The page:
On the cusp of change

These words are indeed haunting and they are an accurate reflection of the reality of life in our modern society. Social media companies have packaged powerful surveillance, normalization and evaluation platforms. Now we can easily watch each other and its even easier to watch ourselves. Indeed, as is clearly articulated in the episode, we are both the prisoner and the warden.

But, just as the 18th century practice of public displays of power maintaining a social contract broke down, so will the new panopticon that we are in. Already, people are pulling themselves away from these platforms. We are becoming wary of trading our entire lives for bits of perceived convenience. Admittedly, this post can be construed as bleak. Perhaps just as bleak as the feeling people had at the end of the 18th century. Or, it is an encouragement that we are on the cusp of another shift in our society.

Either way, this weekend I finally complied with the social norms of a well maintained, weed-free yard. I am not be able to deliver the elusive answers sought by the great minds throughout history. However, as an elected representative of the Crown, I will continue to thoughtfully reflect, engage and encourage discussion on the important questions about power, authority and social order that we have been struggling with.


Image by Pete Linforth from Pixabay


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5 Comments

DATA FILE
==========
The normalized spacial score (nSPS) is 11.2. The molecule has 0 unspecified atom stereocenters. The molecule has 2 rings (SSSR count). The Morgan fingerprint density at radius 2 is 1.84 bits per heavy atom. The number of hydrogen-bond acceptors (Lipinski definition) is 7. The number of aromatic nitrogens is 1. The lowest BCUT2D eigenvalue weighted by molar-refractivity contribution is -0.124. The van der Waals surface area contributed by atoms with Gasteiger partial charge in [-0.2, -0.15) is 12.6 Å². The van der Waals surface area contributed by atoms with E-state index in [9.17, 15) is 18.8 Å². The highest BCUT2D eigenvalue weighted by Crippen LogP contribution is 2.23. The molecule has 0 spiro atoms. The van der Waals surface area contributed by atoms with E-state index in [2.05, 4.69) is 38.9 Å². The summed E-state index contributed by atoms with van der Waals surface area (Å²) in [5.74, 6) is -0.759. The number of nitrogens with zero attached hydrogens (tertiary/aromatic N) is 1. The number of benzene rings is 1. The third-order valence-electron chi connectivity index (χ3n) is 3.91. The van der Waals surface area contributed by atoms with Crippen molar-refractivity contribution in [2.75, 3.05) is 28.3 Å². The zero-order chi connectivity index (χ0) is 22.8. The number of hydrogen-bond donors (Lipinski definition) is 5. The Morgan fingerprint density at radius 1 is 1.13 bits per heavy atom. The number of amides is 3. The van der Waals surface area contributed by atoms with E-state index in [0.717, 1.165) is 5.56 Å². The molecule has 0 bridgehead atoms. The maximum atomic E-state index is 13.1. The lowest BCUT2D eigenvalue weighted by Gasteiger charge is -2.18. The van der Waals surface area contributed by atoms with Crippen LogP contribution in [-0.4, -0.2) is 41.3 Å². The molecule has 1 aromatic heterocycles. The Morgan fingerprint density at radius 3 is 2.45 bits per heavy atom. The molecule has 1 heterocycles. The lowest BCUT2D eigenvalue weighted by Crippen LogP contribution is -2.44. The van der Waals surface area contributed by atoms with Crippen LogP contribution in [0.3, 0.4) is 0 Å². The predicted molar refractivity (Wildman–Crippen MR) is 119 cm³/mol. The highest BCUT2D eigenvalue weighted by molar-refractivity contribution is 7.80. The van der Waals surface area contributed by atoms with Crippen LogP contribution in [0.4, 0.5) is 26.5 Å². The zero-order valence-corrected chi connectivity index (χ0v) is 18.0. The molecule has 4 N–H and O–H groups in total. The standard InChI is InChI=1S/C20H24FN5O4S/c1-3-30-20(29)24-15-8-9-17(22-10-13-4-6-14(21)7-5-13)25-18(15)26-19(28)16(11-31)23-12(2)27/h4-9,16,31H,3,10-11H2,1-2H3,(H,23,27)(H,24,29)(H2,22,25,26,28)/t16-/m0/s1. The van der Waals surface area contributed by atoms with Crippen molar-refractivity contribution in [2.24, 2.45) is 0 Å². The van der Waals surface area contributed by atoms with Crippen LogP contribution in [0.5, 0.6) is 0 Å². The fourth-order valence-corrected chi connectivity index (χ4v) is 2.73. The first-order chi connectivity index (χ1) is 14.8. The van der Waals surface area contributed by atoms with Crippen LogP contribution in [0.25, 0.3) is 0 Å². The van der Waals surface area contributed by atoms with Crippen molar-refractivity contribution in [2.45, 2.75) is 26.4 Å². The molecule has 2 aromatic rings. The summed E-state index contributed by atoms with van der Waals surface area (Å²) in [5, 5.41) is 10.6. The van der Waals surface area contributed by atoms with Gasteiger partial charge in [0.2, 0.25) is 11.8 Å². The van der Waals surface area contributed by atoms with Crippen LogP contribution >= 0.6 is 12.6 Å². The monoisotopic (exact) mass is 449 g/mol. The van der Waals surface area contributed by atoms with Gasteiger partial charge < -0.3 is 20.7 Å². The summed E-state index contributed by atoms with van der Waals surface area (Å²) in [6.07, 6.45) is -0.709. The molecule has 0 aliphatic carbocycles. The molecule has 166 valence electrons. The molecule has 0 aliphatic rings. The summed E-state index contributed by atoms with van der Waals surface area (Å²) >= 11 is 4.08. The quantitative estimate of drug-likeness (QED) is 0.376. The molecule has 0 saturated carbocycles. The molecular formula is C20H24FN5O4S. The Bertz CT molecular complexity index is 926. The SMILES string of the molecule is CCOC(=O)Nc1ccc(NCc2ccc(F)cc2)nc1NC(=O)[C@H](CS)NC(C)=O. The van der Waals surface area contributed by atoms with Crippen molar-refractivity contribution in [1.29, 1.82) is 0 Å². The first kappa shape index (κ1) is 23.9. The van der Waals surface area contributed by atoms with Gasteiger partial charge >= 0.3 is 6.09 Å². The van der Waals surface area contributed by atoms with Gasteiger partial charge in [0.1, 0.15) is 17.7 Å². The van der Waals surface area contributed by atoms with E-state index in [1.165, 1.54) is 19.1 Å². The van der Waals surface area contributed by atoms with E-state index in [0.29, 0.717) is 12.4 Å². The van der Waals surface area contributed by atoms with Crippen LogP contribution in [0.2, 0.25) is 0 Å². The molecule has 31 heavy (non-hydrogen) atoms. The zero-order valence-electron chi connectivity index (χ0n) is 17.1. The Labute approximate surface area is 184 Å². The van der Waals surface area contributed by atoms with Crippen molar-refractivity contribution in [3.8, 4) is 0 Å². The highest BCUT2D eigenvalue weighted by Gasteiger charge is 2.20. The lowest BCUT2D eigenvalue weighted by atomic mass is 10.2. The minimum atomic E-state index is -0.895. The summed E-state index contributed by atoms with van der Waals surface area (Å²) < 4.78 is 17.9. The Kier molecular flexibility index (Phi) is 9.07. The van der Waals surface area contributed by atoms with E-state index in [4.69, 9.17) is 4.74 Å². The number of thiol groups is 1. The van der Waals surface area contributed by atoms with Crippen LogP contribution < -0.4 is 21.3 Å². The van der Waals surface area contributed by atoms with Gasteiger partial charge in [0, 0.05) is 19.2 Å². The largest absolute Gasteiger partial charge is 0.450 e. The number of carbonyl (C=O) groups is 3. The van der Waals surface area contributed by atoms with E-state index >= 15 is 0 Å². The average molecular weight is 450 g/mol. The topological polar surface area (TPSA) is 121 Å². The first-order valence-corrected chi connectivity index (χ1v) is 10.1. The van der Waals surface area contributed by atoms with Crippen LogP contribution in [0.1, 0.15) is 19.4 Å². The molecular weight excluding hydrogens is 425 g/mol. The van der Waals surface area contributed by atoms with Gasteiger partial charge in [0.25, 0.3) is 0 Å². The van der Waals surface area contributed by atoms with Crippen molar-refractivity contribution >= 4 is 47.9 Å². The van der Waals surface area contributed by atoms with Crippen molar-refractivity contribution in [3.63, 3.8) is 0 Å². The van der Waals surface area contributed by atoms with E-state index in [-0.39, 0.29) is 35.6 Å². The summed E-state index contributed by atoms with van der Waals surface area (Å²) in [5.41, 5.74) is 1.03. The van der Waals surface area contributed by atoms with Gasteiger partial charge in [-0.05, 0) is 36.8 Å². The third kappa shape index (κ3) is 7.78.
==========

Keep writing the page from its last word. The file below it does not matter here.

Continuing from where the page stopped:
1. Jason Koldewijn

    First – where do you find all these great podcast?

    Of your entire post I found these words most interesting – “as an elected representative of the Crown,” and has me wondering if your time stuck within those walls of power and corruption is beginning to have their intended effect on you and your colleagues. Are you elected to represent the “crown” of power or are you elected by and to represent the peasants…? I can see how natural protection mechanisms could kick in while being bombarded from all sides; walls go up, people are kept just out of reach, responses become not particularly necessary…

    Or perhaps it was a simple slip of the tongue. Either way, an interesting topic today.

    Reply
    • Adam Olsen

      Hi Jason… Very interesting that you should point this out. It was also caught by a commenter on Facebook. I would like to say it was a test or something. I am obviously elected by the people to represent them in the legislature and I am also a representative of the Crown in British Columbia. Fodder for a future post perhaps. In fact this whole process of blogging publicly, hosting town halls and community dialogues is intended to break down those walls. Finally, I usually stumble on podcasts from recommendations or through mentions on other podcasts. It is a big world out there. Adam

      Reply
      • Jason Koldewijn

        I’m sure you’re are busier than is acceptable for a father, husband and community representative and I very much appreciate your time for the response and willingness to open the curtains of the political world by sharing your experiences. It is a breathe of fresh air.
        My apologies for the framing of my reply above, clearly feeling frustrations towards those walls of politics and the lack of clarity and bold actions to alleviate the many levels of inequality in our environment and social structure.
        Thanks so much for your time and sacrifices.

        Reply
  2. James Alexander

    Byung-Chul Han’s ‘Psycho-politics: Neoliberalism and the New Technologies of Power’ updates and provides current context forthe Panopticon concept. Required reading! Thanks for your work as my MLA.

    Reply
    • Adam Olsen

      Excellent. It is on the list of reading for this summer. Thank you for sharing!

      Reply